Jerry L. Caven and Thomas O'donnell D/b/a States Investment,a Partnership, Plaintiffs/appellees,andtimothy Wayne D/b/a Timothy Wayne and Associates, Intervenorplaintiff/appellee/cross Appellant, v. American Federal Savings and Loan Association of Colorado,defendant/appellant, 837 F.2d 427 (10th Cir. 1988)

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US Court of Appeals for the Tenth Circuit - 837 F.2d 427 (10th Cir. 1988) Jan. 25, 1988. Rehearing Denied Oct. 5, 1988

F. James Donnelly (Charles A. Miller, with him on briefs), of Stutz, Dyer, Miller and Delap, Denver, Colo., for plaintiffs/appellees.

Howard L. Slavin, Denver, Colo., for intervenor plaintiff/appellee/cross appellant.

Gregory B. Kanan of Rothgerber, Appel, Powers & Johnson, Denver, Colo. (Thomas M. Domme and Elizabeth T. Wald of Rothgerber, Appel, Powers & Johnson, Denver, Colo., and John J. Keilbach of Preston, Altman, Parlapiano, Keilbach & Lytle, Pueblo, Colo., with him on briefs), for defendant/appellant.

Before HOLLOWAY, Chief Judge, ANDERSON, Circuit Judge, and BRIMMER, District Judge* .

STEPHEN H. ANDERSON, Circuit Judge.


In this diversity action, American Federal Savings appeals from an award of damages to Jerry Caven for breach of contract. We reverse. Timothy Wayne & Associates appeals from a directed verdict in favor of American Federal Savings in the same action. We affirm.

In 1972, American Federal Savings and Loan Association of Colorado ("American Federal") agreed to finance the purchase of real estate and the construction of apartments in Pueblo, Colorado. The borrower executed a loan agreement with American Federal, subject to a contemporaneous Deed of Trust that included the following provision regarding transfer of ownership of the property:

"In the event the property securing this loan or any portion thereof is proposed to be sold or conveyed or becomes the subject of any agreement to sell prior to the maturity hereof, the proposed transferee shall be subject to the prior approval of the holder. In such event, the holder shall be provided with documentation to include, but not limited to, copies of: purchase or transfer agreement; management agreement, if any; financial and income statements of the proposed transferee, and a report on the credit standing of the proposed transferee from an approved professional credit reporting agency. The holder shall review the documentation to ascertain transferee's management skills (or skills of a professional manager to be retained by transferee), credit worthiness and ability to repay this Deed of Trust in accordance with the terms and provisions contained herein. Holder shall have the right to approve any such proposed transferee; however, approval shall not be unreasonably withheld. If, however, such approval is withheld, but not unreasonably, and the transfer, sale or conveyance is nevertheless consummated, the entire indebtedness shall immediately become due and payable at the option of the holder. In any event, no such transfer shall be permitted until construction is completed and a certificate of occupancy issued."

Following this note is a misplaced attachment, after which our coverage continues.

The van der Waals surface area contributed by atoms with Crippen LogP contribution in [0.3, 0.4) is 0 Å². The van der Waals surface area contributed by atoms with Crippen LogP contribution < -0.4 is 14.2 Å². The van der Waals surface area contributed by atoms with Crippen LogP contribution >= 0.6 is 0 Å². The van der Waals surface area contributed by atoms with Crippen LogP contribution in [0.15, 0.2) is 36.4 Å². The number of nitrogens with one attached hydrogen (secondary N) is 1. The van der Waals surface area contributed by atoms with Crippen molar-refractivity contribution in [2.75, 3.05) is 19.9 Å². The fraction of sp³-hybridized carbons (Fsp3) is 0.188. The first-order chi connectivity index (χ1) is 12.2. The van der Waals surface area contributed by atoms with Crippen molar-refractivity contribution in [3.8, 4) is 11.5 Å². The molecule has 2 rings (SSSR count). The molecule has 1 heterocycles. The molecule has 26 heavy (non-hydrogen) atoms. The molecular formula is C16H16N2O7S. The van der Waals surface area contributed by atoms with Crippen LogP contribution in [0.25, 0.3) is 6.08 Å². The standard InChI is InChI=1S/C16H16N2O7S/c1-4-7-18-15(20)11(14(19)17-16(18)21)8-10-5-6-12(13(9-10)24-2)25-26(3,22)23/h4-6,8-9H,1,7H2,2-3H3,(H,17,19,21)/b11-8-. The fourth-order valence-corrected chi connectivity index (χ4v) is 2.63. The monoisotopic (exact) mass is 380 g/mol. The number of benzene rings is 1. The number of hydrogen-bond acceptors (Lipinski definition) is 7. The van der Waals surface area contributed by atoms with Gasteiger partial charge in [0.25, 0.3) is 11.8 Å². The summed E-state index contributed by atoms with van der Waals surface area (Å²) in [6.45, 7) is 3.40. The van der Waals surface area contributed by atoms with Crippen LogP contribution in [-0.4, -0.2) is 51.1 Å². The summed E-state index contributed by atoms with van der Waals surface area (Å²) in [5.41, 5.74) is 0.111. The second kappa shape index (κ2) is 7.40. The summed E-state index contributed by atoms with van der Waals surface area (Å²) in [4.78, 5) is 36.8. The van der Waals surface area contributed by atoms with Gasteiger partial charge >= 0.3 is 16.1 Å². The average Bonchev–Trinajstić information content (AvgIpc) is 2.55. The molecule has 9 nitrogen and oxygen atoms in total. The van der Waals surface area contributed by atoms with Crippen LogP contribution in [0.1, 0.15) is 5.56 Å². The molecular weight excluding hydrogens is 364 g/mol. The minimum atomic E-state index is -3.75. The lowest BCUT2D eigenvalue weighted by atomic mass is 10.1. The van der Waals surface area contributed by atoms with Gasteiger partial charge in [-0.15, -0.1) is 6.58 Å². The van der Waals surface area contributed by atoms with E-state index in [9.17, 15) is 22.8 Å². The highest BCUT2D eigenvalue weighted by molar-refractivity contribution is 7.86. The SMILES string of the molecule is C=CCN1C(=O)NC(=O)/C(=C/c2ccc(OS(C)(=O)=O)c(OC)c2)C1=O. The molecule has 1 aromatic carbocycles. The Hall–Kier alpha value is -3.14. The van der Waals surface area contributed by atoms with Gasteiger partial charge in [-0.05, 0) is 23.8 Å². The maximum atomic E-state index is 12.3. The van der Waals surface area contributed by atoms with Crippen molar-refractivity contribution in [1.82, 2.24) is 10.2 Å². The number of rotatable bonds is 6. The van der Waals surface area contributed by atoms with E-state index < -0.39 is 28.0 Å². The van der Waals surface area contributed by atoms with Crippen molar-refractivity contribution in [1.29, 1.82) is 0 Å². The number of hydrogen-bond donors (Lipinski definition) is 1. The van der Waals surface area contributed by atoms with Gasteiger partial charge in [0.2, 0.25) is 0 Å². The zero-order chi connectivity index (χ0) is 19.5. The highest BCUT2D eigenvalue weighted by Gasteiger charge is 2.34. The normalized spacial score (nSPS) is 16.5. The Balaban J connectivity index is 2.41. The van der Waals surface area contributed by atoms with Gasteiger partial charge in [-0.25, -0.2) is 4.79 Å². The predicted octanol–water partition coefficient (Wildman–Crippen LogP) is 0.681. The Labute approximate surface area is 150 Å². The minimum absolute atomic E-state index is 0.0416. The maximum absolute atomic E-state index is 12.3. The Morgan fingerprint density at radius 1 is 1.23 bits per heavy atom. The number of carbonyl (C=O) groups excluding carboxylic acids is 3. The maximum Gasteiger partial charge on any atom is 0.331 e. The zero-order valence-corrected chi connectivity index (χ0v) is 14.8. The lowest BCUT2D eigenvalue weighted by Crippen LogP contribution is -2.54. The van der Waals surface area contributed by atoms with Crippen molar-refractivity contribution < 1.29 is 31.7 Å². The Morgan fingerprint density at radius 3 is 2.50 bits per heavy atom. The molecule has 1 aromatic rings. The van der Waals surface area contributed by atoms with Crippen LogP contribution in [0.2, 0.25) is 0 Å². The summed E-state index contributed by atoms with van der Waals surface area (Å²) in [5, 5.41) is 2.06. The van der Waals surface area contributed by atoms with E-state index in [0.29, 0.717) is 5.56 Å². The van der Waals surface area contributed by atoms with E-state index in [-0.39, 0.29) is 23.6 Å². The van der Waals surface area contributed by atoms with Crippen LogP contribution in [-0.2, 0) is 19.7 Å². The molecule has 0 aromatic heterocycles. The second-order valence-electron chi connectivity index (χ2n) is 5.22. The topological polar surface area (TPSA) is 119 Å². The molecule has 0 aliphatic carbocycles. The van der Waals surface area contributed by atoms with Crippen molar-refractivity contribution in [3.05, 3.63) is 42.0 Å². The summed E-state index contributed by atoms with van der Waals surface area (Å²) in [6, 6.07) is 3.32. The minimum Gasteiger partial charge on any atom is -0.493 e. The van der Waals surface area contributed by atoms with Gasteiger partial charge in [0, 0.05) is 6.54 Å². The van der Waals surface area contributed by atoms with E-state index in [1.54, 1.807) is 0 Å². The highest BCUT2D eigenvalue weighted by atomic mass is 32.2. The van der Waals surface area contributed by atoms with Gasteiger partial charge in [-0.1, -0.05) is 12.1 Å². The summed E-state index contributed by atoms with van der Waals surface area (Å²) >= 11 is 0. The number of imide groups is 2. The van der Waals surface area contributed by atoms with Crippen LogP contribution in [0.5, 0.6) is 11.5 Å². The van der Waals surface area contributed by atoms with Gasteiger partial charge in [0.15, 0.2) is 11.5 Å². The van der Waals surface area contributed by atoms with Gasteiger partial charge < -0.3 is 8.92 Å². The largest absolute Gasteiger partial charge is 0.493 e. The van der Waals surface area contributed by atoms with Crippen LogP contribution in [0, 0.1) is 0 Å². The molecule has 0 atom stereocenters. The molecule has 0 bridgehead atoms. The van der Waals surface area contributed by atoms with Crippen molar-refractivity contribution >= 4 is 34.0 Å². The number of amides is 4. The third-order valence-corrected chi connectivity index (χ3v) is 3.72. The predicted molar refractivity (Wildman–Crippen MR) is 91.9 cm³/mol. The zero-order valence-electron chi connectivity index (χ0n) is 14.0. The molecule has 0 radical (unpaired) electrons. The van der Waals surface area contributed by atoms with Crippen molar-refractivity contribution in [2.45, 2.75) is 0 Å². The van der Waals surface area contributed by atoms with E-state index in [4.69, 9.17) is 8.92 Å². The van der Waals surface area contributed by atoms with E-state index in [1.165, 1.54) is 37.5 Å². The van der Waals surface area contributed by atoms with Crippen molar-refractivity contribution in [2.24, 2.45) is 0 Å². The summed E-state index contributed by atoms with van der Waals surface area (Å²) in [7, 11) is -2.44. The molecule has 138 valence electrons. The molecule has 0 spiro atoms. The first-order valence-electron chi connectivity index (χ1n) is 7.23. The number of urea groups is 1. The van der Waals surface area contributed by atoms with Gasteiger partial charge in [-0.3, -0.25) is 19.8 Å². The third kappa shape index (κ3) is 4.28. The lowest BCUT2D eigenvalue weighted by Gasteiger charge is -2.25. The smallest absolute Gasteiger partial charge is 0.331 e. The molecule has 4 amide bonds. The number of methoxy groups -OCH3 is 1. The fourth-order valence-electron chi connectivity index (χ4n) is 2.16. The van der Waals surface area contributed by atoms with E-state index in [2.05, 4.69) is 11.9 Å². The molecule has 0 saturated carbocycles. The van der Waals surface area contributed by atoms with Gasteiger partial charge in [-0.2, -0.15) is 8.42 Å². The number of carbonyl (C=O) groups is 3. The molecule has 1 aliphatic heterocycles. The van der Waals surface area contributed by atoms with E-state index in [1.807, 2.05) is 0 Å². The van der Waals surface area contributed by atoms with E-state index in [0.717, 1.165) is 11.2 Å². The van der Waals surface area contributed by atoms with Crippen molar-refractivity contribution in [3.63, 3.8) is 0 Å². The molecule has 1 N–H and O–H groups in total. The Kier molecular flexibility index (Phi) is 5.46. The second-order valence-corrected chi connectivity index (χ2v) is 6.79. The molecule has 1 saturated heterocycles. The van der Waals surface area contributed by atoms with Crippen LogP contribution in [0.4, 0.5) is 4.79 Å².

R.Vol. I at 11 (emphasis added).

In July, 1977, Jerry Caven purchased the apartments and assumed the American Federal loan, subject to the original Deed of Trust. At the time of the purchase the Deed of Trust was supplemented by a modification agreement between Caven and American Federal.1  The modification agreement altered the interest rates on the underlying promissory note, provided for a late payment charge and included the following provision under the heading "Transfer of Ownership:"

"If there shall be any change in the ownership of said premises without the written consent of the Association being first obtained, the entire indebtedness secured hereby shall become due and payable at the option of the Association. If the Association consents to such change of ownership, then the current transfer fee shall be due and payable to the association."

R.Vol. I at 14 (emphasis added). The modification agreement also included the following provision, as the final paragraph:

"This agreement is supplementary to said Note and Deed of Trust. All of the provisions of the Note and Deed of Trust, including the right to declare the principal and accrued interest due for any cause specified therein, shall remain in full force and effect except as specifically herein modified. ..."